Stock transfer agent

From Wikipedia, the free encyclopedia

A stock transfer agent, transfer agent, share registry or transfer agency is an entity, usually a third party firm unrelated to security transactions, that manages the change in ownership of company stock or investment fund shares, maintains a register of ownership and acts as paying agent for the payment of dividends and other distributions to investors. The name derives from the impartial intermediary role a transfer agent plays in validating and registering the purchase of new ownership shares and, in the case of a transfer of ownership, cancelling the name and certificate of shareholders who sell shares and substituting the new owner's name on the official master shareholder register.

Transfer agent or stock transfer agent is the term used in the United States and Canada. Share registry is used in the United Kingdom, Australia and New Zealand. Transfer secretary is used in South Africa. A company may act as its own transfer agent or engage a third-party company to perform shareholder registry services. Transfer agents in the United States must be registered with the Securities and Exchange Commission (SEC) or a bank regulatory agency.[1]

For investment funds, transfer agent functions and fund administration are interdependent, making it desirable in some cases for fund managers to assign both services to a single third party. Transfer agent service providers may offer their services along with fund accounting, fund administration and other outsourced back-office services as a "package" for the convenience of client companies.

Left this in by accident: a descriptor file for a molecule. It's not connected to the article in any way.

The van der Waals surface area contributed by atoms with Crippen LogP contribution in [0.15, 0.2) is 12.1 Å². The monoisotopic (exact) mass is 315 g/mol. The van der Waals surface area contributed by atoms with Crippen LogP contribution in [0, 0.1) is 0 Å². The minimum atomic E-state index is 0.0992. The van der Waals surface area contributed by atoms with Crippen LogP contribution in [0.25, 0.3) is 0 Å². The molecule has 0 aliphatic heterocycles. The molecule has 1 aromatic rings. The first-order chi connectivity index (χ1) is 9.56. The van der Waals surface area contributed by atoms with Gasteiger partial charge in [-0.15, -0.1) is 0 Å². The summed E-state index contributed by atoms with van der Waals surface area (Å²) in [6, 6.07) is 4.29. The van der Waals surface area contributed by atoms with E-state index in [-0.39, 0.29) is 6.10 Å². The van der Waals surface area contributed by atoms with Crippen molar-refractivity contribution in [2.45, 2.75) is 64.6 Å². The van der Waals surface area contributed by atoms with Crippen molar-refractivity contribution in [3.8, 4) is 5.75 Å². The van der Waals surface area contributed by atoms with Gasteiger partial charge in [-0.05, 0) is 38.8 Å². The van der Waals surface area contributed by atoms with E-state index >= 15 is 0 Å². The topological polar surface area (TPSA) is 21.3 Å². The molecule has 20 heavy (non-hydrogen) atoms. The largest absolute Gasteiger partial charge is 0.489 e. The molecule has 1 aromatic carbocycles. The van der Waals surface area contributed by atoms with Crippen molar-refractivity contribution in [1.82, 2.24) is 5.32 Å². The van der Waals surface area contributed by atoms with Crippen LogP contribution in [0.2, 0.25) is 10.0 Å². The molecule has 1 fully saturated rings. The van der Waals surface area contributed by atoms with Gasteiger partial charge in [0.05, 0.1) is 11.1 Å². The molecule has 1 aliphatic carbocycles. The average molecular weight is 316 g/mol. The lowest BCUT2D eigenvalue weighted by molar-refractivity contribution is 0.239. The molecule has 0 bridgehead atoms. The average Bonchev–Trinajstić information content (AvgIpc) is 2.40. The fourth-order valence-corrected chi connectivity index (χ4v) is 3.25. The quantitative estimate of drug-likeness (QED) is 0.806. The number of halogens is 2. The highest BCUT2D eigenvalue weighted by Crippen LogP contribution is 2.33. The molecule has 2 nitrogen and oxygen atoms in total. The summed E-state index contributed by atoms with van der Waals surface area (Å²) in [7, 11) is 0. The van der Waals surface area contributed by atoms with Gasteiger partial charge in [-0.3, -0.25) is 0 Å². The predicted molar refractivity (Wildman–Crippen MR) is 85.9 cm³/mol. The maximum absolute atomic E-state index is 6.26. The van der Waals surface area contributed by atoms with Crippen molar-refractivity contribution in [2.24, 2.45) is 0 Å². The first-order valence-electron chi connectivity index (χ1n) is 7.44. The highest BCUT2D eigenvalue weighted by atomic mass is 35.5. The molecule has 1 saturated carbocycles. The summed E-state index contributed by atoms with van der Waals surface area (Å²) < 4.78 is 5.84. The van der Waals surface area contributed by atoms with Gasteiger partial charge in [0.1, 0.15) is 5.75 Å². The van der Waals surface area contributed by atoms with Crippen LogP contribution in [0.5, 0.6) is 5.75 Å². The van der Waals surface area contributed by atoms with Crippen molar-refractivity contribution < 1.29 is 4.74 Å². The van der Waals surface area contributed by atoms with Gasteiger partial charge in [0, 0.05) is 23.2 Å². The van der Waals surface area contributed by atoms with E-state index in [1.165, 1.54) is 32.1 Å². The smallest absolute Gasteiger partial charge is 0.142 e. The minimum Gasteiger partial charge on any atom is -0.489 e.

Public companies typically use transfer agents to keep track of the individuals and entities that own their stocks and bonds. Investment funds may also use transfer agents to manage their shareholder registry although only some legal structures are required to do so. Transfer agents may be banks, trust companies, fund administration providers or stand-alone transfer agent firms. Sometimes a company acts as its own transfer agent.

Transfer agents perform the following main functions:[2][3]

  1. Issuance and Transfer: Issue and cancel certificates to reflect changes in ownership. For example, when a company declares a stock dividend or stock split, the transfer agent issues new shares. Transfer agents keep records of who owns a company's stocks and bonds and how those stocks and bonds are held—whether by the owner in certificate form, by the company in book-entry form, or by the investor's brokerage firm in street name. They also keep records of how many shares or bonds each investor owns.
  2. Record Keeping: Transfer agents "track, record, and maintain on behalf of issuers the official record of ownership of each issuer’s securities."[3]
  3. Registration: Transfer agents monitor "the issuance of [company] securities with a view to preventing unauthorized issuance, a function commonly performed by a person called a registrar."[3]
  4. Paying Agent: A transfer agent may also serve as the company's paying agent to pay out interest, cash and stock dividends, or other distributions to stock- and bondholders. In addition, a transfer agent may act as a tender agent (tendering shares in a tender offer) or exchange agent (exchanging a company's stock or bonds in a merger).
  5. Shareholder Liaison: Transfer agents "facilitate communications between issuers and registered securityholders."[3] Transfer agents often act as a proxy agent (sending out proxy materials) and a mailing agent (mailing the company's quarterly, annual, and other reports). Transfer agents may also run annual meetings as inspector of elections, proxy voting, and special meetings of shareholders. In this case they are considered the official keeper of the corporate shareholder records.